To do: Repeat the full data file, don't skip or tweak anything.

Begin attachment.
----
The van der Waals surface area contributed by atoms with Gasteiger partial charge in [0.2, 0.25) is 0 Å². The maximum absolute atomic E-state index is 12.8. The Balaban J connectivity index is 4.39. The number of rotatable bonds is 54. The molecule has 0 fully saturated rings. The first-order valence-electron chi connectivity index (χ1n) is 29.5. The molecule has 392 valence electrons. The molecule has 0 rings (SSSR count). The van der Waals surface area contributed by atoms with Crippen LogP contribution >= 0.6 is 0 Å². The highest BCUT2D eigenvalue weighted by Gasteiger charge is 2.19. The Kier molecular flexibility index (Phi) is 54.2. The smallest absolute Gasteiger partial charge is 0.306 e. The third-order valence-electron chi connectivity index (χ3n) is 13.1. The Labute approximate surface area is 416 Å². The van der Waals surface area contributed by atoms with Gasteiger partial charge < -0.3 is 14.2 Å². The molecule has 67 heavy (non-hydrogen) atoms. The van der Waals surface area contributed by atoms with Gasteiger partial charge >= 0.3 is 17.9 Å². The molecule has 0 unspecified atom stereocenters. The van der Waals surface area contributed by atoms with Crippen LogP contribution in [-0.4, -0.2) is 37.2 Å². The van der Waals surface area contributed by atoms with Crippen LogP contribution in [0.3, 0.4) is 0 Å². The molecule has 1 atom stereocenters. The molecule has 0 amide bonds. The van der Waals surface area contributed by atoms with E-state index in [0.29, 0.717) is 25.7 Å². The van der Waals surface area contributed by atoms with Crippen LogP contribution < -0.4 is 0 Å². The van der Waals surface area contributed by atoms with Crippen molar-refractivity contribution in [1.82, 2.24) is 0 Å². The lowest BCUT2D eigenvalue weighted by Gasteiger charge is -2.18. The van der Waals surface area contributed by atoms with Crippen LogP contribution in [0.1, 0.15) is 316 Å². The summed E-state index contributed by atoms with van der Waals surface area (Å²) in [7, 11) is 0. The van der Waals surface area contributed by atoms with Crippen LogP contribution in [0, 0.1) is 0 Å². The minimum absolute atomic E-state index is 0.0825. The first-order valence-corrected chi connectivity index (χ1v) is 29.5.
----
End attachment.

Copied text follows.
The van der Waals surface area contributed by atoms with Gasteiger partial charge in [0.2, 0.25) is 0 Å². The maximum absolute atomic E-state index is 12.8. The Balaban J connectivity index is 4.39. The number of rotatable bonds is 54. The molecule has 0 fully saturated rings. The first-order valence-electron chi connectivity index (χ1n) is 29.5. The molecule has 392 valence electrons. The molecule has 0 rings (SSSR count). The van der Waals surface area contributed by atoms with Crippen LogP contribution >= 0.6 is 0 Å². The highest BCUT2D eigenvalue weighted by Gasteiger charge is 2.19. The Kier molecular flexibility index (Phi) is 54.2. The smallest absolute Gasteiger partial charge is 0.306 e. The third-order valence-electron chi connectivity index (χ3n) is 13.1. The Labute approximate surface area is 416 Å². The van der Waals surface area contributed by atoms with Gasteiger partial charge < -0.3 is 14.2 Å². The molecule has 67 heavy (non-hydrogen) atoms. The van der Waals surface area contributed by atoms with Gasteiger partial charge >= 0.3 is 17.9 Å². The molecule has 0 unspecified atom stereocenters. The van der Waals surface area contributed by atoms with Crippen LogP contribution in [-0.4, -0.2) is 37.2 Å². The van der Waals surface area contributed by atoms with Crippen LogP contribution in [0.3, 0.4) is 0 Å². The molecule has 1 atom stereocenters. The molecule has 0 amide bonds. The van der Waals surface area contributed by atoms with E-state index in [0.29, 0.717) is 25.7 Å². The van der Waals surface area contributed by atoms with Crippen LogP contribution < -0.4 is 0 Å². The van der Waals surface area contributed by atoms with Crippen molar-refractivity contribution in [1.82, 2.24) is 0 Å². The lowest BCUT2D eigenvalue weighted by Gasteiger charge is -2.18. The van der Waals surface area contributed by atoms with Crippen LogP contribution in [0.1, 0.15) is 316 Å². The summed E-state index contributed by atoms with van der Waals surface area (Å²) in [7, 11) is 0. The van der Waals surface area contributed by atoms with Crippen LogP contribution in [0, 0.1) is 0 Å². The minimum absolute atomic E-state index is 0.0825. The first-order valence-corrected chi connectivity index (χ1v) is 29.5.